85. Silver Fizz – spirit, lemon, sugar, egg white, soda
  86. Singapore Sling – gin, cherry heering, lime, pineapple, cointreau, benedictine, grenadine, angostura bitters
  87. Smash – spirits, sugar, water, mint
  88. Stinger – cognac, creme de menthe
  89. Suffering Bastard – bourbon, gin, lemon, ginger beer, angostura bitters
  90. Tailspin – gin, italian vermouth, green chartreause, campari
  91. ‘Ti Punch – rhum agricole, lime, sugar
  92. Toddy – spirit, sugar, hot water
  93. Tom & Jerry – rum, brandy, egg, nutmeg
  94. Twentieth Century Cocktail – gin, lemon, creme de cacao, lillet blanc
  95. Vesper – gin, vodka, lillet
  96. Vieux Carre – cognac, rye, italian vermouth, benedictine, angostura & peychaud’s bitters
  97. Whiskey Skin – scotch, lemon, hot water
  98. White Lady – gin, cointreau, lemon
  99. Widow’s Kiss – calvados, benedictine, yellow chartreause, angostura bitters
  100. Zombie – jamaican rum, lime, lemon, pineapple, passion fruit syrup, brown sugar, angostura bitters

Best host(ess) gift ever….

1 Sep

Teroforma Whiskey Rocks… ’nuff said

Available locally at: Homewerx, Call the Kettle Black and Chapters.ca

Summery drinks

5 Aug

Now that it FINALLY feels like summer in Vancouver, it’s time to hit the patio. I’ve found some great “body conscious” drinks courtesy of The Fader. Perfect for after work with a book on the balcony watching the sunset, or having a few girlfriends over for Sunday brunch. Enjoy!

TEMPEST Directions:
Combine 1 cup of cantaloupe juice with a 1.5 ounce shot of bourbon, a dash of green tea syrup, a dash of sea salt, some sprigs of mint and a few squeezes of lime. Shake and pour over ice. Garnish with mint leaves. 196 calories per serving.

Best simple syrup here: http://www.thehungrymouse.com/2009/01/13/basic-cooking-how-to-make-simple-syrup/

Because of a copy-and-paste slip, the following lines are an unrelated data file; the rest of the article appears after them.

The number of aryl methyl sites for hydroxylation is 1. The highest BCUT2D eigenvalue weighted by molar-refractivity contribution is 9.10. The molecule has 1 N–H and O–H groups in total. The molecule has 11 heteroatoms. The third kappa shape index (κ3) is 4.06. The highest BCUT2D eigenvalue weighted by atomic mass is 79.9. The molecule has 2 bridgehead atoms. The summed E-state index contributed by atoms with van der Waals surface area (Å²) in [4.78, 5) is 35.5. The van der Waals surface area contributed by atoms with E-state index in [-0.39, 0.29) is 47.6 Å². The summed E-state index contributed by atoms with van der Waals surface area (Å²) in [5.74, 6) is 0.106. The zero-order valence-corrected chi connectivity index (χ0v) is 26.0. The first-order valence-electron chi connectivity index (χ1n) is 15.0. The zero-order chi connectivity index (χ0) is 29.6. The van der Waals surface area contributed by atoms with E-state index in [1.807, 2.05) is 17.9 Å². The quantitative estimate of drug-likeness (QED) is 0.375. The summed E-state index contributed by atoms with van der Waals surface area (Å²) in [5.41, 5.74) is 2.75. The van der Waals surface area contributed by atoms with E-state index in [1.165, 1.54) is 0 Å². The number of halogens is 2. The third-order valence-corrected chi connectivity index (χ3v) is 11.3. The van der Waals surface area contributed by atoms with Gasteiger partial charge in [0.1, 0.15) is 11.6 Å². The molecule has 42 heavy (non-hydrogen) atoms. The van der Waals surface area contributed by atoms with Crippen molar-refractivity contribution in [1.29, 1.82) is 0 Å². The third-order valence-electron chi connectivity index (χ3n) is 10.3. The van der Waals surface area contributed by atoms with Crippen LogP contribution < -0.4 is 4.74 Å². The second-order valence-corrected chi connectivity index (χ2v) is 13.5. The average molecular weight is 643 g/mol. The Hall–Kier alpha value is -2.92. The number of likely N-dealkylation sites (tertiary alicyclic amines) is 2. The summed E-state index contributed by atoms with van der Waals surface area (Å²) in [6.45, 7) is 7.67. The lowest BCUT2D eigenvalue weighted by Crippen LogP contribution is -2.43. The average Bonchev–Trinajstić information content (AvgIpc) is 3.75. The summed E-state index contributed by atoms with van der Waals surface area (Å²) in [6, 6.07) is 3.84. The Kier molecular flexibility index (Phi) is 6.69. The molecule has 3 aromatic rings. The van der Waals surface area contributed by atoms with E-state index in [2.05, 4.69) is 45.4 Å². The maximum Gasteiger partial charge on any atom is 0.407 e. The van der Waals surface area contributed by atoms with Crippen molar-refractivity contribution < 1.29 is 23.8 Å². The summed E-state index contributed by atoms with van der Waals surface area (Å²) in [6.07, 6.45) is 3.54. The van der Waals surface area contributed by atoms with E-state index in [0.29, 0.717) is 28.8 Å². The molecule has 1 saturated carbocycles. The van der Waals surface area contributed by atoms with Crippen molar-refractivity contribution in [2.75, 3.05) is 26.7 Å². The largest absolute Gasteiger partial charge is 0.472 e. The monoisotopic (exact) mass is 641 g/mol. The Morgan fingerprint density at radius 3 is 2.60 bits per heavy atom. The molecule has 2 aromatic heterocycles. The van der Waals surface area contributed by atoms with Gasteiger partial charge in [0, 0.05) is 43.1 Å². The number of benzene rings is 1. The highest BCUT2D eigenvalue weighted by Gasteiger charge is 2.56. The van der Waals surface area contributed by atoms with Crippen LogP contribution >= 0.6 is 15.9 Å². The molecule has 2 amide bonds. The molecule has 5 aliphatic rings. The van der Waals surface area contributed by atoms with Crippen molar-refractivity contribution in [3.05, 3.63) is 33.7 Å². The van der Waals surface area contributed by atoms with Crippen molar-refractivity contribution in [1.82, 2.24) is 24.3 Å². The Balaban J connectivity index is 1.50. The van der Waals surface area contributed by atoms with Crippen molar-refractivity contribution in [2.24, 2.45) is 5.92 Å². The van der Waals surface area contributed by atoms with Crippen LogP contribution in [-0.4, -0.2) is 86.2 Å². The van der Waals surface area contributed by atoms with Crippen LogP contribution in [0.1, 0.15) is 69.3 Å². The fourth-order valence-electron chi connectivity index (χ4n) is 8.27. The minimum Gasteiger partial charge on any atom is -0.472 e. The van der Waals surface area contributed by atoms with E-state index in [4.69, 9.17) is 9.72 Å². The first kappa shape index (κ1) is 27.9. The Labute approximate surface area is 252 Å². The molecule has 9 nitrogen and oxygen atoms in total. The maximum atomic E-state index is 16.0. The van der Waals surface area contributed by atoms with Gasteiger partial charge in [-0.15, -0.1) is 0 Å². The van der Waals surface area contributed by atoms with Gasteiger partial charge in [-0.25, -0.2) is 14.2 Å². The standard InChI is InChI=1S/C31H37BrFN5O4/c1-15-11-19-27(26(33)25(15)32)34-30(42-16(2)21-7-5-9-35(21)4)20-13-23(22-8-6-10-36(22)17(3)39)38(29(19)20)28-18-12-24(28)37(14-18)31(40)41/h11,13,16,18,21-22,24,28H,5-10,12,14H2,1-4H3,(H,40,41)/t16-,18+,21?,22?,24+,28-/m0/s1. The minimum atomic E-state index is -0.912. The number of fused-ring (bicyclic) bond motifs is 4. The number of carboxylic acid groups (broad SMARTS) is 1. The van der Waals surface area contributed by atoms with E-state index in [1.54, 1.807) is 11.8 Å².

MUTINY Directions:
Drain one cup of juice from a watermelon (have extra). Combine juice with 2-3 wedges of lime, 1.5 ounces of tequila, a teaspoon of sugar and two dashes of rhubarb bitters. Throw in some fresh mint leaves and leave more leaves for garnish. 183 calories per serving

 

CLOSEHAUL Directions:
In a frosted glass, combine one cup of freshly juiced cucumber with 1.5 ounces of gin and two wedges of fresh lime. Pour in one dash of chamomile syrup and two dashes of lemon bitters. Pour over ice and serve. 161 calories per serving.

Read more: http://www.thefader.com/2011/08/02/body-conscious-four-slim-summer-drinks/#ixzz1UDZfldEu

 

Budget friendly Sangria

5 Apr

Whilst back and forth with @DealByDay on Twitter today, he mentioned that I posted a sangria recipe that he’s interested in trying. Searching back, I realized that I forgot the sangria that I make for larger groups (company parties, family BBQs etc.) The sangria recipes that I posted up from Food and Wine I would serve for brunch, dinner parties, or just whenever I have a couple of friends over. They require a bit more prep and labour and the ingredients will cost a bit more.